A Group Moving Forward Together

What a wonderfully mixed group of twenty-four people attended the recent Area Reference Persons of the Global Majority Workshop.1 We were African heritage, Asian heritage, Chicana/o, Indigenous heritage, and all kinds of mixed heritage. We were from different class backgrounds and religious heritages. We were Gay and straight. We ranged in age from our thirties to our sixties. Some of us were from large urban RC Communities; others of us were from smaller, more rural Communities. We came from the northern, southern, western, and eastern parts of the United States.

It was wonderful to notice how visible, vocal, and central people could be at this workshop compared to at other workshops we have attended together. This was partly because of the absence of white people. But the fact that many key experienced leaders of the global majority were not at this workshop also seemed to create the conditions for people to take up much more space than they normally would.

Because of people’s level of attention and experience, we were able to do a lot of things as a whole group. We could talk together about the role of an Area2 Reference Person (ARP)—what it is, and what it is not—and the role of a Regional3 Reference Person. We could very openly raise topics that we have wrestled with, for example, Trans4 people, referencing white people, and the new initiative on classism.5 People seemed to learn a lot from each other’s experiences.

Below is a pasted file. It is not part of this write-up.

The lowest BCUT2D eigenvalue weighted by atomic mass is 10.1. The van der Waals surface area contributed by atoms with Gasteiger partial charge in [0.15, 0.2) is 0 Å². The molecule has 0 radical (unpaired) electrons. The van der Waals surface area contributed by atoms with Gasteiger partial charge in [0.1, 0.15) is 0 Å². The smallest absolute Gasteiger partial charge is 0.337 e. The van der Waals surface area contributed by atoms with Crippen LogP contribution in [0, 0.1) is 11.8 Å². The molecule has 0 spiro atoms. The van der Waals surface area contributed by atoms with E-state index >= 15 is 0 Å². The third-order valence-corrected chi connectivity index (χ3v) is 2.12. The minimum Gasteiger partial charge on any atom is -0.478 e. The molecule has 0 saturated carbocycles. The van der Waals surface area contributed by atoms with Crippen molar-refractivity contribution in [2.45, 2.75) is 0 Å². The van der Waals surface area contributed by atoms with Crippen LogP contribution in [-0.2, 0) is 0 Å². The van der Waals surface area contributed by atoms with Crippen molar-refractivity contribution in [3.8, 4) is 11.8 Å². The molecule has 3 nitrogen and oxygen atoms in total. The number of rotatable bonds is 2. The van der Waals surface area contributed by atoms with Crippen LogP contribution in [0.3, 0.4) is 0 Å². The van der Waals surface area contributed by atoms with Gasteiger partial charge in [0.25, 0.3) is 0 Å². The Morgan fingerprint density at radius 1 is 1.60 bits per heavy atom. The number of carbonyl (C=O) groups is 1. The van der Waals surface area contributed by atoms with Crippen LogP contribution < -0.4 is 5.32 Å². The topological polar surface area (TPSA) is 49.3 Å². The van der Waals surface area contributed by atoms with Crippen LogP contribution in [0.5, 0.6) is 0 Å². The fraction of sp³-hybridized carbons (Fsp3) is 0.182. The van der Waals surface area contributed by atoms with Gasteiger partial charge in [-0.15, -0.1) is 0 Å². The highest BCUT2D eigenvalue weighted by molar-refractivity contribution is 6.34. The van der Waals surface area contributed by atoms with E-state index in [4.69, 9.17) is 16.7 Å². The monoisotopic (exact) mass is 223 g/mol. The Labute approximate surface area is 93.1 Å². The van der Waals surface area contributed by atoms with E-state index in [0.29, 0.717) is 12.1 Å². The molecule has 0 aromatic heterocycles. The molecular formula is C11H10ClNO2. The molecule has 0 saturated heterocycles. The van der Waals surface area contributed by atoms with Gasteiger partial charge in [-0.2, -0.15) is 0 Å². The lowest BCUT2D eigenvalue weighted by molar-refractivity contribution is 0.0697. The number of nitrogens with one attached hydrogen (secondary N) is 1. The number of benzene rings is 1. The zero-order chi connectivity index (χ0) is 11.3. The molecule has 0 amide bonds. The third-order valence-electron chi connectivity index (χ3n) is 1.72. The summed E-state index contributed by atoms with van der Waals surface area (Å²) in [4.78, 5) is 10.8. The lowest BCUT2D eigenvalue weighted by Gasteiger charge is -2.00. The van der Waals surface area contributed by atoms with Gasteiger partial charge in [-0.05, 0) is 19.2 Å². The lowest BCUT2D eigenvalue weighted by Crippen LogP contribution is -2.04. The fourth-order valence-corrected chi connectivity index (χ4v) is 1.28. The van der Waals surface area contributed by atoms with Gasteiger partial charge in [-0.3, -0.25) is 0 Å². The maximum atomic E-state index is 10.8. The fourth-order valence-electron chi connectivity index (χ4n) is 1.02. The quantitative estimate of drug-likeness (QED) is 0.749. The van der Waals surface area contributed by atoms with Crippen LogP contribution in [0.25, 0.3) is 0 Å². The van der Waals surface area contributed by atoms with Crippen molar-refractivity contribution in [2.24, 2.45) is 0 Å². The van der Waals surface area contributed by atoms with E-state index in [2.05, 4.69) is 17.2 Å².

We built a lovely sense of community. No one was left on his or her own. One person, who was also facing major health issues, had had his house burn down the day before the workshop. We all pulled together to offer lots of resource and support, including making sure he had clothes to wear and take home.

It was nice that the workshop ended up being one-third experienced ARPs, one-third new ARPs, and one-third up-and-coming ARPs. They all enjoyed being reference points for each other from these different perspectives.

Everything seemed to be an important contradiction to the isolation that people, particularly people of the global majority, can feel in the role of ARP. Even those from Communities with lots of other global majority people found it useful to be in communication with others facing similar challenges and to get out of their home Communities to do this. I think everyone left with a sense that they could—that they must—totally be themselves in this job, that this is the only way it will work, that they must follow their own minds.

My regular Co-Counselor and key white ally, Jim Oleson, nearly died the weekend of the workshop (he died the following weekend), and I knew I couldn’t lead without acknowledging him. I talked and cried about letting ourselves love white people, and letting them love and reference us, too.

We could see that we are the product of a particular era in which the RC Communities were built and that new things are needed now to build RC in the next period. It seemed useful to work on capitalism and money. We will have much more work to do on those issues to keep thinking and building RC for the foreseeable future.

I think this workshop was the beginning of a group that really wants to move forward together. It is exciting to see.

Alysia Tate
Regional Reference Person for Illinois
Chicago, Illinois, USA


A workshop led by the author of this article, Alysia Tate, in Chicago, Illinois, USA, in March of this year
2 An Area is a local RC Community.
3 A Region is a subdivision of the International RC Community, usually consisting of several Areas.
4 Transgender
5 See “A New Initiative on Ending Classism,” by Dan Nickerson, the International Liberation Reference Person for Working-Class People, on pages 8 to 9 of the July 2014 Present Time.


Last modified: 2019-05-02 14:41:35+00